IndexPacificsMelanesiaSolomon IslandsTikopia

Tikopia, Kurtatchi, Shortland Isl., Siuai




Firth (1936:p474)[1] states that young Tikopia children try to have intercourse with one another, yet “no actual copulation occurs, but they go through the motions. One young man told me how he saw a little boy of the Kafika family go to a little girl of the same household. It was at Muriava, on the reef when the tide was out. She lay on her back and attempted to copulate with her, made the movements, then rose and went away. He was about three and she the same age”. Another said: “The children who go about there they are termed children, but no. They know, they look at women[2] who are seated together and they go and do this – ” (illustrating the gesture of the fingers which imitates the sexual act). “The young men instruct them to go and act thus towards the women as a joke. So they go and do it”. In should be noted that female seduction is reported:


“Apart from ordinary sexual intercourse there are other methods by which people obtain satisfaction. An adult woman, attracted by a young boy, will look round to see that no one is observing, then cover the child and herself with a blanket and insert his penis in her genitals. She lies on her back, holds the child on top of her and with her hand works his loins (p494)”.


Tikopia boys receive superincision some time before puberty; the initiation (pu) does not include moral education, said Firth (1933)[3]. Later (1936) he is more exact:


“One of the basic functions of the initiation ritual emerges from the examination of its relation to education. The value of these ceremonies as a factor in primitive education cannot be denied, if by education is meant the process of adapting an individual to the community in which he is to live, inducing him to accept its discipline and norms of conduct. But of explicit instruction in tribal fore and manners there is usually, I think, less than is imagined, and what is given is by no means a primary feature of the institution. In Australia, it is true, totemic myths are taught at this time, and as in Africa, certain moral rules are inculcated. Frequently a little sex knowledge of a rough and ready kind is imparted, but this is apt to possess a purely formal value, since the lad is often cognisant already of such facts as the result of practical experiment. In Polynesia there is hardly any of this teaching, and in Melanesia it is perfunctory”.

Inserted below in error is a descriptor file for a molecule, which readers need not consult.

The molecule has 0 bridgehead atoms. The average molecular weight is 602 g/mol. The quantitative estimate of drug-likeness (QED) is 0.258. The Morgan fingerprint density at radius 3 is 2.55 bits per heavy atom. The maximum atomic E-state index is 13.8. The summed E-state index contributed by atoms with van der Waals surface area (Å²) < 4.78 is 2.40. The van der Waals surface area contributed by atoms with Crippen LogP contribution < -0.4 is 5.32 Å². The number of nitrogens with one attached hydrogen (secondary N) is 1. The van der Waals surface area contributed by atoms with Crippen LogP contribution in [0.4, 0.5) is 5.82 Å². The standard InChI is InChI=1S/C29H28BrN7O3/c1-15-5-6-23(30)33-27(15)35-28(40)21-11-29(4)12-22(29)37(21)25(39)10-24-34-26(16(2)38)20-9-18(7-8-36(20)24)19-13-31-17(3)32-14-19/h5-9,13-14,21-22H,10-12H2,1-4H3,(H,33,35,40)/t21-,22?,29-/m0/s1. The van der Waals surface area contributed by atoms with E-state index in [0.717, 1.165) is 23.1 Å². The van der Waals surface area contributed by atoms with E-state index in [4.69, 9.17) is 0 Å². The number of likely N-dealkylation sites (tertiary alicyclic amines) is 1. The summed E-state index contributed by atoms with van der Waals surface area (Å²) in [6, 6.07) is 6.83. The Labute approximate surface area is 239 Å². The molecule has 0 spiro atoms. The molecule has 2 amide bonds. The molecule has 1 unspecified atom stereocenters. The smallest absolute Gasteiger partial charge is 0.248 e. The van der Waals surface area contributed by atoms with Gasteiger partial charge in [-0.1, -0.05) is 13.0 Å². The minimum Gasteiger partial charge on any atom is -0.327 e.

After initiation, the boy “is no longer specifically forbidden sex intercourse” (p467).


“My information regarding the sex life of children is inadequate. I have no data of value on the question of a possible latency period in childhood. My impression is, however, that for some years before the age of puberty, boys display little interest in the opposite sex, but busy themselves with their fishing, forest wandering, dancing, dart-throwing and other pursuite in their own bands. There is no formal segregation of the sexes for any period, as in some communities. What has been said so far applies to young children only. The practice of masturbation may perhaps be correlated with this absence of heterosexual interest. Immature girls do have intercourse at times, particularly with men older than themselves”.












Janssen, D. F., Growing Up Sexually. VolumeI. World Reference Atlas. 0.2 ed. 2004. Berlin: Magnus Hirschfeld Archive for Sexology, Berlin

Last revised: Sept 2004


[1] Firth, R. (1936) We, the Tikopia: A Sociological Study of Kinship in Primitive Polynesia. Boston: Beacon Press. See also Whiting, J. & Child, I. (1953) Child Training and Personality: A Cross-Cultural Study. New Haven, CT: Yale University Press, p81; Fox, J. R. (1962) Sibling incest, J Sociol 13:128-50, p144-6

[2] “A practice sometimes adopted by boys is to climb a tree and to overlook women who are bathing. After obtaining excitation in this way then they proceed to masturbation either in the branches or on the ground” (p494).

[3] Firth, R. (1933) Initiation Rites and Kinship Bonds in Tikopia, Man 33:117-8